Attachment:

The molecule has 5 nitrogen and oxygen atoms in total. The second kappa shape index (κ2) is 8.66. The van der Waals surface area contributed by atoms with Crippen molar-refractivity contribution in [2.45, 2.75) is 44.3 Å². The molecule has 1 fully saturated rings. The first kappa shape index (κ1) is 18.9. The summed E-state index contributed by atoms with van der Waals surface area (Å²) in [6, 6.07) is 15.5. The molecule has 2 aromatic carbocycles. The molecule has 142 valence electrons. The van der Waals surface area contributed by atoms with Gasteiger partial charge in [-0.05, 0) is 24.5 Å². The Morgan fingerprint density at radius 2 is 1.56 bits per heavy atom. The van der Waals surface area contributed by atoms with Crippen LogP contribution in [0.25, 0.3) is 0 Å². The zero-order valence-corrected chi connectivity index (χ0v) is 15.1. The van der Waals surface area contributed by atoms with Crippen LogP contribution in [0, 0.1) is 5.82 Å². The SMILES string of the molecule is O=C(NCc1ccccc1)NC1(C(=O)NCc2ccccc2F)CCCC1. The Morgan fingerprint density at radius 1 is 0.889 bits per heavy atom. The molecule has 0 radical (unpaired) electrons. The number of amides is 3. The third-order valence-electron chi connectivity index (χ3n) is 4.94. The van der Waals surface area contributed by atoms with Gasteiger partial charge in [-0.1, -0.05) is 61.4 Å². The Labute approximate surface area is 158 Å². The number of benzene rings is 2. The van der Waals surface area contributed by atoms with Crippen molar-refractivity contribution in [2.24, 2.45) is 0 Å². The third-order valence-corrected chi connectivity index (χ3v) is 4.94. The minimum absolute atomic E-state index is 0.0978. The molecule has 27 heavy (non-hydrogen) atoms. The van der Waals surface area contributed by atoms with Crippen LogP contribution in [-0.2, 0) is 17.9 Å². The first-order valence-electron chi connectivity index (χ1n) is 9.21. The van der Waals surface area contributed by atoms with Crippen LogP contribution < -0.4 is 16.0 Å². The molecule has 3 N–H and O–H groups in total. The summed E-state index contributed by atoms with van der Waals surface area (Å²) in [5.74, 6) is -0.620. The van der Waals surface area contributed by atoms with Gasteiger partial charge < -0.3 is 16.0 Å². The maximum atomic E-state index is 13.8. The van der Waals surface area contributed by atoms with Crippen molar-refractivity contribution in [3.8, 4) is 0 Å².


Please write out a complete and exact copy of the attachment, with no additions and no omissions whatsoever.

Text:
The molecule has 5 nitrogen and oxygen atoms in total. The second kappa shape index (κ2) is 8.66. The van der Waals surface area contributed by atoms with Crippen molar-refractivity contribution in [2.45, 2.75) is 44.3 Å². The molecule has 1 fully saturated rings. The first kappa shape index (κ1) is 18.9. The summed E-state index contributed by atoms with van der Waals surface area (Å²) in [6, 6.07) is 15.5. The molecule has 2 aromatic carbocycles. The molecule has 142 valence electrons. The van der Waals surface area contributed by atoms with Gasteiger partial charge in [-0.05, 0) is 24.5 Å². The Morgan fingerprint density at radius 2 is 1.56 bits per heavy atom. The van der Waals surface area contributed by atoms with Crippen LogP contribution in [0.25, 0.3) is 0 Å². The zero-order valence-corrected chi connectivity index (χ0v) is 15.1. The van der Waals surface area contributed by atoms with Crippen LogP contribution in [0, 0.1) is 5.82 Å². The SMILES string of the molecule is O=C(NCc1ccccc1)NC1(C(=O)NCc2ccccc2F)CCCC1. The Morgan fingerprint density at radius 1 is 0.889 bits per heavy atom. The molecule has 0 radical (unpaired) electrons. The number of amides is 3. The third-order valence-electron chi connectivity index (χ3n) is 4.94. The van der Waals surface area contributed by atoms with Gasteiger partial charge in [-0.1, -0.05) is 61.4 Å². The Labute approximate surface area is 158 Å². The number of benzene rings is 2. The van der Waals surface area contributed by atoms with Crippen molar-refractivity contribution in [2.24, 2.45) is 0 Å². The third-order valence-corrected chi connectivity index (χ3v) is 4.94. The minimum absolute atomic E-state index is 0.0978. The molecule has 27 heavy (non-hydrogen) atoms. The van der Waals surface area contributed by atoms with Crippen LogP contribution in [-0.2, 0) is 17.9 Å². The first-order valence-electron chi connectivity index (χ1n) is 9.21. The van der Waals surface area contributed by atoms with Crippen LogP contribution < -0.4 is 16.0 Å². The molecule has 3 N–H and O–H groups in total. The summed E-state index contributed by atoms with van der Waals surface area (Å²) in [5.74, 6) is -0.620. The van der Waals surface area contributed by atoms with Gasteiger partial charge < -0.3 is 16.0 Å². The maximum atomic E-state index is 13.8. The van der Waals surface area contributed by atoms with Crippen molar-refractivity contribution in [3.8, 4) is 0 Å².